Every now and then there would also be special events at school. One of these events was Dia del niño (day of the child). This day all the kids didn't go to class, and we didn't teach, instead, the older grades went off to other schools to help entertain the younger kids, while we spent a lot of time facepainting the other kids, and serving cake and pizza. The kids were having an absolute blast, and it was great seeing all these kids running around with dia de los muertos or pennywise makeup. For us it was also a lot of fun to do something else, and flex our artistic muscles. The next day we had a torch parade through the town, where all the kids would carry their own torch, and walk a parade through the town with their school, grouped by grade. It was great to see all the kids representing the school, and it was absolutely adorable to see cute little 4 year olds with a massive (relatively) torch struggling not to fall over the speedbumps. Of course us and the parents were at their side to help. Once we got to the other end of town, everyone dispersed, and that was it.
That weekend we also had a long weekend due to some national holiday, so the school director decided that it would be nice to have a weekend away with all the teachers. We went to a rancho somewhere out of town, where we just chilled with everyone, and had some fun in the pool, and played with a tarantula. It was especially great since all the Honduran teachers were also there, and usually we wouldn't have that much contact with them. Now we had a good chance to speak a bit more with them, because at school it's usually a bit more rushed. Since they don't speak English, all this had to be done in Spanish, but most volunteers either spoke Spanish, or wanted to practice. We had a lovely dinner, and then they had some small gifts for us as well, a notebook with our names on it. However, for some reason they had a small mix up, so it was Mister Michèle, and Miss Jelle. We all had a good laugh about that. We also had a few drinks, threw some ball, and then poked in a hole to extract a tarantula.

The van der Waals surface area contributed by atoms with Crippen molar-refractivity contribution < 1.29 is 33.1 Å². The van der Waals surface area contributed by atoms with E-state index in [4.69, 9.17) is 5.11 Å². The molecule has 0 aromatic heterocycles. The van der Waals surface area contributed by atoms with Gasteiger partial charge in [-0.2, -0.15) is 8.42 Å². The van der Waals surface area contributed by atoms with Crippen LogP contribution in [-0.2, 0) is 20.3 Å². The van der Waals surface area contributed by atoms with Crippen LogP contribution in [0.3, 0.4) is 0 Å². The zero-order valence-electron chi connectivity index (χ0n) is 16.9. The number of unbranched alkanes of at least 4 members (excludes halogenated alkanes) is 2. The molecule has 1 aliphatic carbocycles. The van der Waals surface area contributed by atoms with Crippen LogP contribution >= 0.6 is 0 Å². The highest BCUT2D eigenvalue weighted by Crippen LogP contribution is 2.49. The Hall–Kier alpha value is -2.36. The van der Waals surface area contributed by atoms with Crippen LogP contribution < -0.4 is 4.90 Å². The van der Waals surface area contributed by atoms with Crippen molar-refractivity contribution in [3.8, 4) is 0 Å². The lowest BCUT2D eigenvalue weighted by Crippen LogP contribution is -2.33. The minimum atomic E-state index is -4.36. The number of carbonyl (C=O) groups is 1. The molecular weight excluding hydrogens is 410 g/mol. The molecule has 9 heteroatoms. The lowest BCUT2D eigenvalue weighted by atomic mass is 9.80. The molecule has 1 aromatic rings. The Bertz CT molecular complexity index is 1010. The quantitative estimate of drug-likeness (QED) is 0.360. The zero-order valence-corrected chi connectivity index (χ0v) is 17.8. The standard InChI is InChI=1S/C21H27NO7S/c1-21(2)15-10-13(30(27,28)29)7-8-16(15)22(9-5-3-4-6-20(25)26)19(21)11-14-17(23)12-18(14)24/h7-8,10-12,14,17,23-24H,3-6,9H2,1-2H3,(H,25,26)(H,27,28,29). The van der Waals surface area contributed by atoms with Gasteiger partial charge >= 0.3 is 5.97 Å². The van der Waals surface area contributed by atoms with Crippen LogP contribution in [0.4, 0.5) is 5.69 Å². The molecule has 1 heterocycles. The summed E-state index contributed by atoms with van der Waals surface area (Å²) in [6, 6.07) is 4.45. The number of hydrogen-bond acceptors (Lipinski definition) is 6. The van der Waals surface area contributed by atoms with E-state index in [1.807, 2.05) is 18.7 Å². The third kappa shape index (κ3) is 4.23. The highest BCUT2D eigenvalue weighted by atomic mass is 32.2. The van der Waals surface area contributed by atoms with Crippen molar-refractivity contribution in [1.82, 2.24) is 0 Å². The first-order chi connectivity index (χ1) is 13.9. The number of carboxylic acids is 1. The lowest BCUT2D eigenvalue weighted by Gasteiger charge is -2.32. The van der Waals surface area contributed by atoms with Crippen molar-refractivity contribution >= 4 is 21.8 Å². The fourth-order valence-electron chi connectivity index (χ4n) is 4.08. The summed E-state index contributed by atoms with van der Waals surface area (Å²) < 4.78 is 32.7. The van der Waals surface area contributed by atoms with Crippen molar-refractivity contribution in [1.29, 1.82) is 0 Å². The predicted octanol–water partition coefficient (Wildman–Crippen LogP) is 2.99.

The next few days Liz arrived, a kiwi who's an actual teacher. We now had a full group of teachers, where almost no classes needed to be covered anymore! As an actual teacher, she had quite some useful input, but she wasn't around for too long, so in the end she just passed through without changing much, but she was nice to be around. Around this time we were also finally getting back our money from the school, since they insisted we didn't get the police involved with the robbery, they would pay the damages, since we couldn't call on our insurance this way. It didn't feel great to take money from the kids that needed it too, but they did have a rainy day fund, for situations such as these. My phone was also brand new, so it wouldn't be fair if I didn't get the new value for it. Charlie ended up not getting any money for his expensive macbook, but he was staying there for the entire year, so maybe that has been sorted out by now, or he just took the hit. There was some drama still, because Michèle felt she should have gotten more money, even though her phone was old and shit, and worth much less than what she said to the school. Me being close to her I tried to talk to her about being reasonable, but unfortunately that only meant she was now angry at me as well. Luckily this all didn't last too long, and we could soon move on because a new teacher was arriving! Saeed was originally from Saudi Arabia, but now lives in Turkey, and wants to become an English teacher back home. Even though now he was the only person on his way to being an actual teacher (Liz had left at this point), his English wasn't the same level as ours, but he was definitely trying. He didn't fit in with the rest of the group as well though, but him being an older gentleman (in his 40s I think) probably was most of the reason. He didn't mind our drinking or drugs use, but he just retreated in his room. No harm in that, and he seemed to be motivated to teach. He did however have some strange behaviour we'll get to later in this story. However, we were soon distracted by other things, as Phoebe and Charlie had their eye set on the neighbours puppers, and they wanted to adopt one of them. So obviously we all had to go there, and play with the puppers until they were so tired they fell asleep. They were only a few weeks old, and they absolutely made my heart melt. They chose a white one, and then the hardest part started, the name. It was given the name Nieve (snow), but they wanted to give her their own name. Charlie came up with Bila Bong, and we also tried our best to get some funny names out there, such as Baleada (we ate that pretty much every day), Coco and some others. However, we tended to joke about all of them, and try to find a way to put some innuendo in there somewhere. Phoebe wasn't the biggest fan of this, and was shooting them all down, once we started rhyming them with balls or other parts of the reproductive system. But there was still some time, as they weren't allowed to take her home yet, they still needed to wait a few weeks. By the time they'd take her home, I'm not in Cofradia anymore anyway. And the same day when we got home, Michèle also had a nice surprise for us! The neighbours had showed up with a kitten, and since Michèle was immediately in love with it, he said we could keep it. It was an adorable ginger tabby, and it was super playful. It was still very young, but already very agile and would climb on everything. Of course the entire house was very happy with our newest resident, and he was immediately embraced by the other volunteers. We named him Simba. The coming days we would always play with him, and soon there were pieces of string all over the house, when he would rip apart the string balls we had for him to play with. During the night we had to make sure he was inside though, since Don Dimas' (the nightguard) dogs were aggressive to anyone they didn't know, and this would most likely include our adorable new friend. During the day Simba would often play outside. He could easily escape through holes in the fence, but it seemed he was quite fond of his new home, and in no rush to leave.